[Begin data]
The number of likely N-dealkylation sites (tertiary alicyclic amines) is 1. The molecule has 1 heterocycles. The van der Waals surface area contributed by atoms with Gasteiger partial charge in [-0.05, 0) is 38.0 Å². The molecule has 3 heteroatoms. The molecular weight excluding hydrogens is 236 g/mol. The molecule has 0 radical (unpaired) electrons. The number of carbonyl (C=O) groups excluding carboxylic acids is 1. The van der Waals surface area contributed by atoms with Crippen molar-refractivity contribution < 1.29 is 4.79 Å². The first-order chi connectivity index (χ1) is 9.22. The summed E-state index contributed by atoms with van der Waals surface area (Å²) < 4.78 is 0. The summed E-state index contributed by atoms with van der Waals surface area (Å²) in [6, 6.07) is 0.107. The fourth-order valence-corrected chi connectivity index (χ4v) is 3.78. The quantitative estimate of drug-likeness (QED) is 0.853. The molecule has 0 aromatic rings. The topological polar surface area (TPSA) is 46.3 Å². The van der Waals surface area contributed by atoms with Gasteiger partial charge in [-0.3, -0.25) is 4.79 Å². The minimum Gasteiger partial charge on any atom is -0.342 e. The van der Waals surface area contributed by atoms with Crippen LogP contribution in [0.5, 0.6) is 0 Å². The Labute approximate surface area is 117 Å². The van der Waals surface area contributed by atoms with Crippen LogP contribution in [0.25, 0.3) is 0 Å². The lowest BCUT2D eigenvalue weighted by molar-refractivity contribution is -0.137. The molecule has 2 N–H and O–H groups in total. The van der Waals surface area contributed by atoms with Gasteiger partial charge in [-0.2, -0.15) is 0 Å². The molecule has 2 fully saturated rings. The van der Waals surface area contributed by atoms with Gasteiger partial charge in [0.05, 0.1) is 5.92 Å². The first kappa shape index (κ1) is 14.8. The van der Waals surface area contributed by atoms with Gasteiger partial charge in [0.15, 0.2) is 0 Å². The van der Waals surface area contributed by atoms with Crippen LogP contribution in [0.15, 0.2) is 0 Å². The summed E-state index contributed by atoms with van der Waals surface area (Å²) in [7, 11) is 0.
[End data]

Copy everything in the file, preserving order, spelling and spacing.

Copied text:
The number of likely N-dealkylation sites (tertiary alicyclic amines) is 1. The molecule has 1 heterocycles. The van der Waals surface area contributed by atoms with Gasteiger partial charge in [-0.05, 0) is 38.0 Å². The molecule has 3 heteroatoms. The molecular weight excluding hydrogens is 236 g/mol. The molecule has 0 radical (unpaired) electrons. The number of carbonyl (C=O) groups excluding carboxylic acids is 1. The van der Waals surface area contributed by atoms with Crippen molar-refractivity contribution < 1.29 is 4.79 Å². The first-order chi connectivity index (χ1) is 9.22. The summed E-state index contributed by atoms with van der Waals surface area (Å²) < 4.78 is 0. The summed E-state index contributed by atoms with van der Waals surface area (Å²) in [6, 6.07) is 0.107. The fourth-order valence-corrected chi connectivity index (χ4v) is 3.78. The quantitative estimate of drug-likeness (QED) is 0.853. The molecule has 0 aromatic rings. The topological polar surface area (TPSA) is 46.3 Å². The van der Waals surface area contributed by atoms with Gasteiger partial charge in [-0.3, -0.25) is 4.79 Å². The minimum Gasteiger partial charge on any atom is -0.342 e. The van der Waals surface area contributed by atoms with Crippen LogP contribution in [0.5, 0.6) is 0 Å². The Labute approximate surface area is 117 Å². The van der Waals surface area contributed by atoms with Crippen LogP contribution in [0.25, 0.3) is 0 Å². The lowest BCUT2D eigenvalue weighted by molar-refractivity contribution is -0.137. The molecule has 2 N–H and O–H groups in total. The van der Waals surface area contributed by atoms with Gasteiger partial charge in [-0.2, -0.15) is 0 Å². The molecule has 2 fully saturated rings. The van der Waals surface area contributed by atoms with Gasteiger partial charge in [0.05, 0.1) is 5.92 Å². The first kappa shape index (κ1) is 14.8. The van der Waals surface area contributed by atoms with Gasteiger partial charge in [0.15, 0.2) is 0 Å². The van der Waals surface area contributed by atoms with Crippen LogP contribution in [0.15, 0.2) is 0 Å². The summed E-state index contributed by atoms with van der Waals surface area (Å²) in [7, 11) is 0.